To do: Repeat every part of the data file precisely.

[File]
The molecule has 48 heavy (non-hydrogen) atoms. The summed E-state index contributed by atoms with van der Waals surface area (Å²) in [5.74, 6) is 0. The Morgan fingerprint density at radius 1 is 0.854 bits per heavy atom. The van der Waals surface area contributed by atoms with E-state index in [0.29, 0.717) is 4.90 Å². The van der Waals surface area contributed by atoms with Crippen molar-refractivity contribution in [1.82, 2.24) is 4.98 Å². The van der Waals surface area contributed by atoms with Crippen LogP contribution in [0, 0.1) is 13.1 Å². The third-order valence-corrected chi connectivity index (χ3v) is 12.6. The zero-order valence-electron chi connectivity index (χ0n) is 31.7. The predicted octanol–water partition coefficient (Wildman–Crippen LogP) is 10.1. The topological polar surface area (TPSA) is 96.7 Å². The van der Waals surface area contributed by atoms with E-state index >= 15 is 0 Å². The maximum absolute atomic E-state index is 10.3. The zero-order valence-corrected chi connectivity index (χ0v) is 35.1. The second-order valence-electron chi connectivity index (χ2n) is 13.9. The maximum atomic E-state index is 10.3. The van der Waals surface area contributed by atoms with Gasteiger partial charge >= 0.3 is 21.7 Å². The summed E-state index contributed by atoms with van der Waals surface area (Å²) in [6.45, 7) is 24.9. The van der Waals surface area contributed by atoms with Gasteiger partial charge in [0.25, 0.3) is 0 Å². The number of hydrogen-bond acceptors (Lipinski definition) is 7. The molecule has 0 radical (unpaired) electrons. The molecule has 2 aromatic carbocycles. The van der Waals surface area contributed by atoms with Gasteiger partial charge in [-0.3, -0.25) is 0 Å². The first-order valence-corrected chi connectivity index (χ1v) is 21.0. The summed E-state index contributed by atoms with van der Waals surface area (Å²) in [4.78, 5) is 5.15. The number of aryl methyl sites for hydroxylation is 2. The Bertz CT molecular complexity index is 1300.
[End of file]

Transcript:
The molecule has 48 heavy (non-hydrogen) atoms. The summed E-state index contributed by atoms with van der Waals surface area (Å²) in [5.74, 6) is 0. The Morgan fingerprint density at radius 1 is 0.854 bits per heavy atom. The van der Waals surface area contributed by atoms with E-state index in [0.29, 0.717) is 4.90 Å². The van der Waals surface area contributed by atoms with Crippen molar-refractivity contribution in [1.82, 2.24) is 4.98 Å². The van der Waals surface area contributed by atoms with Crippen LogP contribution in [0, 0.1) is 13.1 Å². The third-order valence-corrected chi connectivity index (χ3v) is 12.6. The zero-order valence-electron chi connectivity index (χ0n) is 31.7. The predicted octanol–water partition coefficient (Wildman–Crippen LogP) is 10.1. The topological polar surface area (TPSA) is 96.7 Å². The van der Waals surface area contributed by atoms with E-state index >= 15 is 0 Å². The maximum absolute atomic E-state index is 10.3. The zero-order valence-corrected chi connectivity index (χ0v) is 35.1. The second-order valence-electron chi connectivity index (χ2n) is 13.9. The maximum atomic E-state index is 10.3. The van der Waals surface area contributed by atoms with Gasteiger partial charge >= 0.3 is 21.7 Å². The summed E-state index contributed by atoms with van der Waals surface area (Å²) in [6.45, 7) is 24.9. The van der Waals surface area contributed by atoms with Gasteiger partial charge in [0.25, 0.3) is 0 Å². The number of hydrogen-bond acceptors (Lipinski definition) is 7. The molecule has 0 radical (unpaired) electrons. The molecule has 2 aromatic carbocycles. The van der Waals surface area contributed by atoms with Gasteiger partial charge in [-0.3, -0.25) is 0 Å². The first-order valence-corrected chi connectivity index (χ1v) is 21.0. The summed E-state index contributed by atoms with van der Waals surface area (Å²) in [4.78, 5) is 5.15. The number of aryl methyl sites for hydroxylation is 2. The Bertz CT molecular complexity index is 1300.